News & Events

Visiting programs vital

Company, we employ over 250 employees in Blair County.  As such, we possess a large stake in making our region a great place to live, work, and raise a family.
And something I know would provide our community with a bright future is helping first‐time, at‐risk parents learn the skills they need to raise healthy children who have more opportunities to succeed.

85% of the brain is developed by age three. And while many children are fortunate enough to be born into loving, financially secure households, about 73% of Blair County children are born into economically at‐risk households, and a significant portion of those children are also born to young single mothers with less than a high school education.  
Obviously these children are not born with the same opportunities as children from more affluent families.  Research shows that the average three year‐old from a low‐income family
demonstrates an active vocabulary of about 500 words, while the average three year‐old from a professional family demonstrates an active vocabulary of over 1000 words.  And this disparity only increases as children grow older.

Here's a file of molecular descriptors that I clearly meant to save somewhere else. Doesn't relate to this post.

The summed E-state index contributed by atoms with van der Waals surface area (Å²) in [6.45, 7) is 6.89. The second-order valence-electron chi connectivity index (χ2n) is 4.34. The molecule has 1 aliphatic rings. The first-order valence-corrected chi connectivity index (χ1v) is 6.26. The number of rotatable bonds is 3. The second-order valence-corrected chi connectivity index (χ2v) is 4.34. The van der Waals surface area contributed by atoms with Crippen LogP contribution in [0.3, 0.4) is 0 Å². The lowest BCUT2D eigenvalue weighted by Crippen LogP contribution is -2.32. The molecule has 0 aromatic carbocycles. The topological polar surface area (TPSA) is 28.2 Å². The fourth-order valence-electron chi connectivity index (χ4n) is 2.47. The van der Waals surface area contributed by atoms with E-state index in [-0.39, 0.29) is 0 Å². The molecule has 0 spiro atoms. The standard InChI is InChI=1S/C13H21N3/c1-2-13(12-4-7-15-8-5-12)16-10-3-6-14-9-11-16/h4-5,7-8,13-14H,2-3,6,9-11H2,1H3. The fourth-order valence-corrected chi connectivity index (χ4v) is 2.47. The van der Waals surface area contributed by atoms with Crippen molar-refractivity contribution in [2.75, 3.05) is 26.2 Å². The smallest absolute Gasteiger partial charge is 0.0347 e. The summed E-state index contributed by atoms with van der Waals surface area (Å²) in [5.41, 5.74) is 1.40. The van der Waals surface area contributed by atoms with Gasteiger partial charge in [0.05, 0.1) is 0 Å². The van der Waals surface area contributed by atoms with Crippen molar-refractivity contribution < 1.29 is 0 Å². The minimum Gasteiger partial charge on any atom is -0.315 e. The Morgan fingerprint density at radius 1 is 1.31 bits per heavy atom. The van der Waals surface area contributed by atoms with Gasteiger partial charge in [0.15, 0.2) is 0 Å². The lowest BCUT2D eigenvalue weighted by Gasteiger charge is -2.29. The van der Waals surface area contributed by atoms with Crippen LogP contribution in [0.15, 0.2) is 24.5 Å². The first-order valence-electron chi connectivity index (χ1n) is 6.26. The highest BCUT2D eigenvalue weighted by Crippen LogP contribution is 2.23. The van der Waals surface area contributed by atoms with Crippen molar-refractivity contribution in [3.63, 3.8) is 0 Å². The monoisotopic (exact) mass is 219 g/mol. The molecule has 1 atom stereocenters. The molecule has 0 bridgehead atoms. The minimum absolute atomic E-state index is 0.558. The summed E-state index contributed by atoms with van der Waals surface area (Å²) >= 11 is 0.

However, home‐visiting programs like Early Head Start, Healthy Families America, Parents as Teachers, and Nurse Family Partnership provide support to low‐income families to promote
healthy pregnancies, enhance the development and early literacy of young children, and promote healthy family functioning.  

Studies of various home‐visiting programs have shown positive impacts on children’s cognitive development and behavior, higher grade point averages and achievement scores at age 9, and
higher graduation rates from high school. A study conducted on the Healthy Families New York program found that, in first grade, children who participated in the program were nearly twice as likely as other at‐risk children to be able to follow directions, complete work on time, or work cooperatively with others.

However, funding for home‐visiting programs has not been increased to keep up with inflation, nor to serve more children, in too many years.

That is why I support Governor Wolf’s proposed increased funding for home‐visiting programs in this year’s state budget.  His proposed increase will help more than 1,900 additional at‐risk children get a good start and succeed later on in life – thus strengthening the workforce, the tax base, and the future economy.

About 65% of children born in Blair County will stay right here when they become adults.  I urge you to ask your state legislators to support home‐visiting programs in this year’s state budget to help more of these children become contributing members of society who continue to make our region a great place to live.